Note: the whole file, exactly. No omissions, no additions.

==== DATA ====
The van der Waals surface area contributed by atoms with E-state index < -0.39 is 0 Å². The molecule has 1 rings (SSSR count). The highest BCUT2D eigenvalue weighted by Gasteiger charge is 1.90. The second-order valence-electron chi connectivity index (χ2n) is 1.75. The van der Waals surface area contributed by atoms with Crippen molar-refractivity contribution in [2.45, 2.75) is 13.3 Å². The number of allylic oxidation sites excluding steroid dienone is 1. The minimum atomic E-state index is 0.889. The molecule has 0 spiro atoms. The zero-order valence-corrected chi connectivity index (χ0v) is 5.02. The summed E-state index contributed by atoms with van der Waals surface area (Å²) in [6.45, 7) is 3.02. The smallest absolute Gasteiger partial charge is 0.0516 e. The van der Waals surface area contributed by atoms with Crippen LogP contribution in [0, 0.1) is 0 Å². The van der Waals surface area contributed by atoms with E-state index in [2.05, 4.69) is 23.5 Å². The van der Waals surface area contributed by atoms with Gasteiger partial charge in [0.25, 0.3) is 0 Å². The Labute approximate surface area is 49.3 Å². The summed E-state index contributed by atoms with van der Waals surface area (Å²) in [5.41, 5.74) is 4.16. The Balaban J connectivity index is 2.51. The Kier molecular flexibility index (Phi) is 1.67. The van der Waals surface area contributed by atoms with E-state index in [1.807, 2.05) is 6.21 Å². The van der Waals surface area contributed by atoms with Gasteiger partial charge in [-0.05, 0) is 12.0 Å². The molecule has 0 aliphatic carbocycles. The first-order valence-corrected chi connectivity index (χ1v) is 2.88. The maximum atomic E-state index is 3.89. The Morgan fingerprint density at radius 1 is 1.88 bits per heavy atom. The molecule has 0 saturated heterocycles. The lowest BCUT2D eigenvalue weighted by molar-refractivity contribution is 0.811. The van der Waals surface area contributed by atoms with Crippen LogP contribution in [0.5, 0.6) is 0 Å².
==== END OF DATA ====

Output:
The van der Waals surface area contributed by atoms with E-state index < -0.39 is 0 Å². The molecule has 1 rings (SSSR count). The highest BCUT2D eigenvalue weighted by Gasteiger charge is 1.90. The second-order valence-electron chi connectivity index (χ2n) is 1.75. The van der Waals surface area contributed by atoms with Crippen molar-refractivity contribution in [2.45, 2.75) is 13.3 Å². The number of allylic oxidation sites excluding steroid dienone is 1. The minimum atomic E-state index is 0.889. The molecule has 0 spiro atoms. The zero-order valence-corrected chi connectivity index (χ0v) is 5.02. The summed E-state index contributed by atoms with van der Waals surface area (Å²) in [6.45, 7) is 3.02. The smallest absolute Gasteiger partial charge is 0.0516 e. The van der Waals surface area contributed by atoms with Crippen LogP contribution in [0, 0.1) is 0 Å². The van der Waals surface area contributed by atoms with E-state index in [2.05, 4.69) is 23.5 Å². The van der Waals surface area contributed by atoms with Gasteiger partial charge in [0.25, 0.3) is 0 Å². The Labute approximate surface area is 49.3 Å². The summed E-state index contributed by atoms with van der Waals surface area (Å²) in [5.41, 5.74) is 4.16. The Balaban J connectivity index is 2.51. The Kier molecular flexibility index (Phi) is 1.67. The van der Waals surface area contributed by atoms with E-state index in [1.807, 2.05) is 6.21 Å². The van der Waals surface area contributed by atoms with Gasteiger partial charge in [-0.05, 0) is 12.0 Å². The molecule has 0 aliphatic carbocycles. The first-order valence-corrected chi connectivity index (χ1v) is 2.88. The maximum atomic E-state index is 3.89. The Morgan fingerprint density at radius 1 is 1.88 bits per heavy atom. The molecule has 0 saturated heterocycles. The lowest BCUT2D eigenvalue weighted by molar-refractivity contribution is 0.811. The van der Waals surface area contributed by atoms with Crippen LogP contribution in [0.5, 0.6) is 0 Å².